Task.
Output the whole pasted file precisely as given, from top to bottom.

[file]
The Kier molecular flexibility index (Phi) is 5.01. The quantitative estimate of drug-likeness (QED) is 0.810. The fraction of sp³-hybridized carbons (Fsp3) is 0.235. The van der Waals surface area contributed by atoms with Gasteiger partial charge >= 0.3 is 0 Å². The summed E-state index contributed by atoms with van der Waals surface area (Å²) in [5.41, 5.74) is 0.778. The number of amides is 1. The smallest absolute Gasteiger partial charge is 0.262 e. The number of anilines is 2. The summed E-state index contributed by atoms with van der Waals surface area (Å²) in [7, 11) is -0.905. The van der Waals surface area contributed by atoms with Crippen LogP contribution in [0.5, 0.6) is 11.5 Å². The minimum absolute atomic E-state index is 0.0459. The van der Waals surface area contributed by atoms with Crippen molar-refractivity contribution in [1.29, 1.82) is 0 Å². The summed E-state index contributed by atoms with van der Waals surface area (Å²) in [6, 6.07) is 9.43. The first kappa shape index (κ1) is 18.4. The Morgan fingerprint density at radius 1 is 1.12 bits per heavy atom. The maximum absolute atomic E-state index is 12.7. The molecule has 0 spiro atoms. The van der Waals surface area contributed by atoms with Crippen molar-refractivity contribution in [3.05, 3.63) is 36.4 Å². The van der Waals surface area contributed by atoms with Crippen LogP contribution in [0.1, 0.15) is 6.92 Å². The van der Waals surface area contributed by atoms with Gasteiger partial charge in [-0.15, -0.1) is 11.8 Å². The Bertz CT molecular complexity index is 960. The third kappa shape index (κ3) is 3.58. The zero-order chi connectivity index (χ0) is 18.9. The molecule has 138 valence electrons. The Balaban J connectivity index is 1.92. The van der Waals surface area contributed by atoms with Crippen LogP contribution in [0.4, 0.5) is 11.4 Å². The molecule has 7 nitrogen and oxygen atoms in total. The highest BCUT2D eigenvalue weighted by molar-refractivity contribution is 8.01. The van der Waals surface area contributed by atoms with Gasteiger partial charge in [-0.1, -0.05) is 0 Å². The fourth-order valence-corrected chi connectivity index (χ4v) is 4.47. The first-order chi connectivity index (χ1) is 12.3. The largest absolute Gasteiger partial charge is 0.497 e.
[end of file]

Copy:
The Kier molecular flexibility index (Phi) is 5.01. The quantitative estimate of drug-likeness (QED) is 0.810. The fraction of sp³-hybridized carbons (Fsp3) is 0.235. The van der Waals surface area contributed by atoms with Gasteiger partial charge >= 0.3 is 0 Å². The summed E-state index contributed by atoms with van der Waals surface area (Å²) in [5.41, 5.74) is 0.778. The number of amides is 1. The smallest absolute Gasteiger partial charge is 0.262 e. The number of anilines is 2. The summed E-state index contributed by atoms with van der Waals surface area (Å²) in [7, 11) is -0.905. The van der Waals surface area contributed by atoms with Crippen LogP contribution in [0.5, 0.6) is 11.5 Å². The minimum absolute atomic E-state index is 0.0459. The van der Waals surface area contributed by atoms with Crippen molar-refractivity contribution in [1.29, 1.82) is 0 Å². The summed E-state index contributed by atoms with van der Waals surface area (Å²) in [6, 6.07) is 9.43. The first kappa shape index (κ1) is 18.4. The Morgan fingerprint density at radius 1 is 1.12 bits per heavy atom. The maximum absolute atomic E-state index is 12.7. The molecule has 0 spiro atoms. The van der Waals surface area contributed by atoms with Crippen molar-refractivity contribution in [3.05, 3.63) is 36.4 Å². The van der Waals surface area contributed by atoms with Crippen LogP contribution in [0.1, 0.15) is 6.92 Å². The van der Waals surface area contributed by atoms with Gasteiger partial charge in [-0.15, -0.1) is 11.8 Å². The Bertz CT molecular complexity index is 960. The third kappa shape index (κ3) is 3.58. The zero-order chi connectivity index (χ0) is 18.9. The molecule has 138 valence electrons. The Balaban J connectivity index is 1.92. The van der Waals surface area contributed by atoms with Crippen LogP contribution in [0.4, 0.5) is 11.4 Å². The molecule has 7 nitrogen and oxygen atoms in total. The highest BCUT2D eigenvalue weighted by molar-refractivity contribution is 8.01. The van der Waals surface area contributed by atoms with Gasteiger partial charge in [-0.1, -0.05) is 0 Å². The fourth-order valence-corrected chi connectivity index (χ4v) is 4.47. The first-order chi connectivity index (χ1) is 12.3. The largest absolute Gasteiger partial charge is 0.497 e.